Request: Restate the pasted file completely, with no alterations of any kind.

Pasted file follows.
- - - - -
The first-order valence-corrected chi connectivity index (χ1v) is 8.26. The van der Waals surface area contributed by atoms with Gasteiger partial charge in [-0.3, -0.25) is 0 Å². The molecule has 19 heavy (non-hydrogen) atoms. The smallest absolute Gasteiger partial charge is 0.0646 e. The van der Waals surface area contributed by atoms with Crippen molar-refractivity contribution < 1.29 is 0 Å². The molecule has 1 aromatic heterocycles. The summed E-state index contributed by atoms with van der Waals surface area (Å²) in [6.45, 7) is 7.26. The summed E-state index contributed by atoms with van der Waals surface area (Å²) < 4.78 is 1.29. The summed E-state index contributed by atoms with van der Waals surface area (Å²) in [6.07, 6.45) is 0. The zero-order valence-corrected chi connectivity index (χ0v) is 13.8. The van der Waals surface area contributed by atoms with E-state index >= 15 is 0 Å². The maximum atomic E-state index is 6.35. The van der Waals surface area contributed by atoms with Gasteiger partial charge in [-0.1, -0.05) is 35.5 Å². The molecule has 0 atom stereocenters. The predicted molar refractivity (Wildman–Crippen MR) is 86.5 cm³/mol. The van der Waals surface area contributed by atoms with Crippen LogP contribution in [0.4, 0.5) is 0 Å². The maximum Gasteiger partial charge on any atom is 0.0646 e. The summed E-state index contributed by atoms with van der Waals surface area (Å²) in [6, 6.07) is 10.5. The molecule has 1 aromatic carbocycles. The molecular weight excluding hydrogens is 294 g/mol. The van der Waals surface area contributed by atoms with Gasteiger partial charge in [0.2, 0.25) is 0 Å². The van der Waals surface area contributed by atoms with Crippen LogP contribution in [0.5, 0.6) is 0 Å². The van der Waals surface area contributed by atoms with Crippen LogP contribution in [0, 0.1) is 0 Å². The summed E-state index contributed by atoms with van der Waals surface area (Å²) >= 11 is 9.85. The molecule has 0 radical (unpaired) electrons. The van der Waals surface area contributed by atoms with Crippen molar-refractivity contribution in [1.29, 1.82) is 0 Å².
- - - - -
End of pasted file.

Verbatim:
The first-order valence-corrected chi connectivity index (χ1v) is 8.26. The van der Waals surface area contributed by atoms with Gasteiger partial charge in [-0.3, -0.25) is 0 Å². The molecule has 19 heavy (non-hydrogen) atoms. The smallest absolute Gasteiger partial charge is 0.0646 e. The van der Waals surface area contributed by atoms with Crippen molar-refractivity contribution < 1.29 is 0 Å². The molecule has 1 aromatic heterocycles. The summed E-state index contributed by atoms with van der Waals surface area (Å²) in [6.45, 7) is 7.26. The summed E-state index contributed by atoms with van der Waals surface area (Å²) < 4.78 is 1.29. The summed E-state index contributed by atoms with van der Waals surface area (Å²) in [6.07, 6.45) is 0. The zero-order valence-corrected chi connectivity index (χ0v) is 13.8. The van der Waals surface area contributed by atoms with E-state index >= 15 is 0 Å². The maximum atomic E-state index is 6.35. The van der Waals surface area contributed by atoms with Gasteiger partial charge in [-0.1, -0.05) is 35.5 Å². The molecule has 0 atom stereocenters. The predicted molar refractivity (Wildman–Crippen MR) is 86.5 cm³/mol. The van der Waals surface area contributed by atoms with Crippen LogP contribution in [0.4, 0.5) is 0 Å². The maximum Gasteiger partial charge on any atom is 0.0646 e. The summed E-state index contributed by atoms with van der Waals surface area (Å²) in [6, 6.07) is 10.5. The molecule has 1 aromatic carbocycles. The molecular weight excluding hydrogens is 294 g/mol. The van der Waals surface area contributed by atoms with Gasteiger partial charge in [0.2, 0.25) is 0 Å². The van der Waals surface area contributed by atoms with Crippen LogP contribution in [0.5, 0.6) is 0 Å². The van der Waals surface area contributed by atoms with Crippen LogP contribution in [0, 0.1) is 0 Å². The summed E-state index contributed by atoms with van der Waals surface area (Å²) >= 11 is 9.85. The molecule has 0 radical (unpaired) electrons. The van der Waals surface area contributed by atoms with Crippen molar-refractivity contribution in [1.29, 1.82) is 0 Å².